In the past, the relationship of external donors and non-Western states was a contractual one between two or more ‘partners’. Contractual relations at the level of state governments made the lending and grant conditions the subject of international relations: in other words, they were officially negotiated between independent contracting subjects. This clarity and separation of international and domestic accountability has become increasingly blurred. Graham Harrison has used the term ‘post-conditionality’ to describe this blurring of the ‘outside’ and the ‘inside’:

‘…post-conditionality [is] one aspect of the politics of adjustment, a more encompassing framework which is based on the ongoing power of the IFIs [international financial institutions] by virtue of the “permanent crisis” of indebtedness…post-conditionality is…a useful characterization of a set of significant developments within donor-state relations, based on…forms of donor intervention which are not merely based on the threat of sanction which is at the heart of the conditionality mechanism.’ (16)

Overt and clearly stated contractual relations between non-Western states and Western states and international institutions, such as those under the World Bank and IMF structural adjustment programmes, open the relationship to political accountability, bringing responsibility to bear on both the non-Western government and the bilateral or international donor. The Commission for Africa argues that:

‘We do not advocate a partnership where there is a narrow set of specific contracts between African countries and outside bodies. That risks becoming adversarial and unpredictable and does not show the trust and mutual respect which is vital for a deep partnership to work. Similarly a partnership based on heavy conditionality set by outsiders will fail. It too is destined to lose the solidarity which should bind a partnership together. The binding forces must be solidarity and mutual respect.’ (17)

Here, the informal mechanisms of post-conditionality are argued for on the grounds of trust and respect for the African partners, but the commission’s report also suggests other grounds for avoiding the formal contractual relationship – the fact that ‘excessive conditionality together with demands for constant reporting risk making African governments feel more accountable to foreign donors than to their own people’ (18).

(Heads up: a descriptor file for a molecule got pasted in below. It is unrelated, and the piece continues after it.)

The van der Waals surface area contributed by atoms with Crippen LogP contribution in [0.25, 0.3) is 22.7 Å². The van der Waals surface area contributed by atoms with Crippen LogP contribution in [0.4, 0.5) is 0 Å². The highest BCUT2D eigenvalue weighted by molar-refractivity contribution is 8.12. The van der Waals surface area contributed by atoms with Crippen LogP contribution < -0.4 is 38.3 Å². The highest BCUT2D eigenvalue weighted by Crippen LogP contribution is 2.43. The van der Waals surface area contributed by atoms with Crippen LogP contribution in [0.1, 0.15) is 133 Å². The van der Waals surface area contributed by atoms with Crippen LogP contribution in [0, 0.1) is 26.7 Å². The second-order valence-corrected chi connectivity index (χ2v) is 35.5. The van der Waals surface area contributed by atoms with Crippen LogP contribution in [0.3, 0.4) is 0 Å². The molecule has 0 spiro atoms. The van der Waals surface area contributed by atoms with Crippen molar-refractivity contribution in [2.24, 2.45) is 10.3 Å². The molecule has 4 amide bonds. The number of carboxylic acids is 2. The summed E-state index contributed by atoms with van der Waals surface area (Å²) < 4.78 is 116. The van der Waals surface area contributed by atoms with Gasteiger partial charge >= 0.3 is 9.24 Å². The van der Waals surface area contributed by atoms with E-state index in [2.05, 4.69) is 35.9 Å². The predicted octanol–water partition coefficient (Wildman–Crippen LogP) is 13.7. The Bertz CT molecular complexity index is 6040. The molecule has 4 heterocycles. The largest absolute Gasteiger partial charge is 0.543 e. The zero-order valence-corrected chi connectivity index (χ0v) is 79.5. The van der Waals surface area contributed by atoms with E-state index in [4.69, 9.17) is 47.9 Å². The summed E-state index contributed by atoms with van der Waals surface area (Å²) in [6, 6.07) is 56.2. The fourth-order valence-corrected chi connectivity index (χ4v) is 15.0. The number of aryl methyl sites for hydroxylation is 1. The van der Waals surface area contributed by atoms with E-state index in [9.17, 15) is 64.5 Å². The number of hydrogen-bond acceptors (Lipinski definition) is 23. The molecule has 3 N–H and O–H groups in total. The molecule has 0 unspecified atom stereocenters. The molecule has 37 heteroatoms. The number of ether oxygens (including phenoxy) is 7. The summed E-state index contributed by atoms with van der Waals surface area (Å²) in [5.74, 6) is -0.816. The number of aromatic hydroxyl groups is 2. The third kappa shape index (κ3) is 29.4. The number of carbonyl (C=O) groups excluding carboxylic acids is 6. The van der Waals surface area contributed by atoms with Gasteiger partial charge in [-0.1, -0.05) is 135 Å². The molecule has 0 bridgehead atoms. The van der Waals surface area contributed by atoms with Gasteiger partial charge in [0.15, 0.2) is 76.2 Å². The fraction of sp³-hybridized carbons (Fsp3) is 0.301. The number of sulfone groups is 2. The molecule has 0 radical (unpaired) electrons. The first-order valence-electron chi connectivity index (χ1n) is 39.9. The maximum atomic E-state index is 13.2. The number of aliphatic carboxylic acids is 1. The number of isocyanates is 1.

If African governments ‘felt’ that they were more accountable to external actors and were highly conscious of their limited capacity to further the interests of their societies against these external pressures, this was because the mechanisms of external pressure were clear. Under more informal mechanisms, where external pressures operate within the policy-making processes of the non-Western state, rather than at the level of sovereignty – where governments have to publicly confront external actors – political clarification of the role of external influence is prevented.

Denying responsibility

External intervention is exercised in ways that blur traditional understandings of external and internal interests. Donor engagement no longer confronts non-Western states solely as an external imposition but as internal capacity-building and empowerment, through a much closer and more intimate engagement with governing institutions, especially finance ministries. Harrison acutely observes that the orthodox internal-external distinctions are less useful and that the ‘national-international boundary has been rendered so much more porous’ (19).

The extension of the ‘non-political’ technocratic regulatory controls of the World Bank to the fields of good governance, empowerment and state capacity-building has meant the depoliticising of, and external regulatory intervention in, areas once considered to be the preserve of domestic regimes. The shift from government to governance, from policy-making as an internal process to an internationalised process, has gone along with externally driven empowerment initiatives. External regimes of governance have become internalised through state capacity-building in conjunction with debt reduction or increases in external aid in exchange for a more direct role for external actors in domestic policy processes.

For example, in July 2005, the Paris Club of rich Western countries announced the biggest single debt relief in Africa’s history with a plan to exchange Nigeria’s foreign debt for the international regulation of its government’s spending. Central to this was the establishment of a key policy coordination role for Nigeria’s Millennium Development Committee. The committee, chaired by the president, Olusegun Obasanjo, internationalised the domestic policy-making process in Nigeria by including representatives of the World Bank and IMF along with representatives from international NGOs Action Aid and Oxfam (20).